Murphy's Law: June 2, 2003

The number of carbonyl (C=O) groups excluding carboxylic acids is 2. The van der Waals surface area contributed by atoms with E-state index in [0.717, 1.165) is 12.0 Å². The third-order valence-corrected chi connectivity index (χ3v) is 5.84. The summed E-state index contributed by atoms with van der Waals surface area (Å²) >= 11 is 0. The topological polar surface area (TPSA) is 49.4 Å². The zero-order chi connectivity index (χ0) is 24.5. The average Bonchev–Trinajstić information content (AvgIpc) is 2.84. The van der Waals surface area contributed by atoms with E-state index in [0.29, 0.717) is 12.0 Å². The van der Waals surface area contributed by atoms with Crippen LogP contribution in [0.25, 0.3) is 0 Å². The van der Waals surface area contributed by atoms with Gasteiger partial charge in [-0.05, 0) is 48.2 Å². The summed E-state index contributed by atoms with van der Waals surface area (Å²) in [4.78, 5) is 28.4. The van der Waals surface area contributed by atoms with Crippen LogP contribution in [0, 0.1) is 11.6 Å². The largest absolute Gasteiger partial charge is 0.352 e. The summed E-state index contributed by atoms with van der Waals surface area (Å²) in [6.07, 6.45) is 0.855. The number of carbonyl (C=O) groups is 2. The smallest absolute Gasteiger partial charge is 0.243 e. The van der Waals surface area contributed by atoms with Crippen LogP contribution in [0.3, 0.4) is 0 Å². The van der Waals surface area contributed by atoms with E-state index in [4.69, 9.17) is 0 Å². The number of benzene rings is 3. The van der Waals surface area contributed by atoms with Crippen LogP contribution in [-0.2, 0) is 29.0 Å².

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The U.S. government General Accounting Office GAO criticizes the U.S. Air Force agreement to lease 100 Boeing 767 aircraft, which will be configured as aerial tankers and called KC-767s. The GAO asserts that that the current fleet of KC-135E tankers are in good shape and that the air force could save over $12 billion by simply modernizing the KC-135Es. The air force contends that, with an average age of 43 years, the heavily used KC-135s are getting more difficult to maintain. The KC-135s are used more often than the nearly as old B-52s and it is generally agreed that aircraft that old will present more unforeseen problems. The 100 Boeing 767-200 ER aircraft would replace 126 KC-135Es. The air force also wants to adopt the 767 aircraft for all its support aircraft (reconnaissance, AWACs, etc) and this would get the process started. The 767 is also attractive because the large passenger cabin would be available to carry cargo or passengers. But the GAO does have a point that very old aircraft can remain in service with proper maintenance. Many Boeing 707s, the civilian version of the KC-135, are still in service. But it's telling that the many of groups still using 707s are African and Asian smugglers and gun runners. The GAO does nice work, but they tend to suffer from the "MacNamara Disease" (great analysis that largely ignores the people involved, like the KC-135 crews and maintainers.)


 


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